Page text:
|In 1936 Daisy Fellowes, heiress to the Singer sewing machine fortune, was terribly upset that financial reversals brought about by the Great Depression had forced her to sell her yacht.|
She treated herself to a little something from Cartier. She bought a necklace mounted with a fringe of emerald, sapphire, and ruby beads; engraved ruby and sapphire leaves; and 13 briolette-shaped sapphires. Daisy's necklace became known as the Tutti Frutti and she set off the craze for Art Deco jewels.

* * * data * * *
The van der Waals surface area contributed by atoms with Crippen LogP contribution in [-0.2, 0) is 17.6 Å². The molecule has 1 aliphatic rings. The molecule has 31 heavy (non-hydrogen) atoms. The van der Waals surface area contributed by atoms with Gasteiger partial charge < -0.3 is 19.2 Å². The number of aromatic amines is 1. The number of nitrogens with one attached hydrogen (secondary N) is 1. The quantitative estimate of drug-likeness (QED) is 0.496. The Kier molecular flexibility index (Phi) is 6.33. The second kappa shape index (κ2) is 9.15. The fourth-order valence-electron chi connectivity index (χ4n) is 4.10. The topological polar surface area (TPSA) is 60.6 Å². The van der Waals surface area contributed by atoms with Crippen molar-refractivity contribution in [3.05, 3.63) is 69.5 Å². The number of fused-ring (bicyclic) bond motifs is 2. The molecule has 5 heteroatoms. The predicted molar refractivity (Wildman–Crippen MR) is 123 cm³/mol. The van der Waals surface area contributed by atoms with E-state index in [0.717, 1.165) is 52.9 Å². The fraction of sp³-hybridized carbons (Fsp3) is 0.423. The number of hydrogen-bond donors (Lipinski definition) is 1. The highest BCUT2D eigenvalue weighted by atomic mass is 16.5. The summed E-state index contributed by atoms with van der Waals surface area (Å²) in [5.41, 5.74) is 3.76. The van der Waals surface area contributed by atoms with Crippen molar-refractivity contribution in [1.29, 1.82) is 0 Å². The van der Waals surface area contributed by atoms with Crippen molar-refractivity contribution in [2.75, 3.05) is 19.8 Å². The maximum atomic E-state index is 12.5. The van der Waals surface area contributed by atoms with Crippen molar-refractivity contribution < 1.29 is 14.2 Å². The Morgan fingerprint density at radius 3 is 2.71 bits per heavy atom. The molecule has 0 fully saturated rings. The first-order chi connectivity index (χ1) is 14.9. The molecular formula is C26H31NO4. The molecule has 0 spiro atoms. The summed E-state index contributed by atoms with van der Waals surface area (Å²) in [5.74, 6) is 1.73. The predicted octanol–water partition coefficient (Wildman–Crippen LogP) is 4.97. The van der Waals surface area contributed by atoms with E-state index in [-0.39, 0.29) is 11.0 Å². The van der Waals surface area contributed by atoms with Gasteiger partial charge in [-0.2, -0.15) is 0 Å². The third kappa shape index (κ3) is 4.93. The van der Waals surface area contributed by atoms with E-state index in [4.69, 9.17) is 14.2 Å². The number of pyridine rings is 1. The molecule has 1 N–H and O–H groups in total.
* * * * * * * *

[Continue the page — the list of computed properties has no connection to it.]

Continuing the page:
|Fast-forward 80 years: A young woman wanders into the Fred Leighton vintage jewelry shop on Madison Avenue, New York. A flash of color catches the proprietor's eye: She's wearing an original Tutti Frutti bracelet on her wrist, a gift from her mother-in-law.|
Thirty years ago it was valued at $15,000. Today, the same piece (100 were produced) can run as much as $1 million.
Henry Picq, Paris
Cartier London Art Deco Diamond Ruby Clip 1937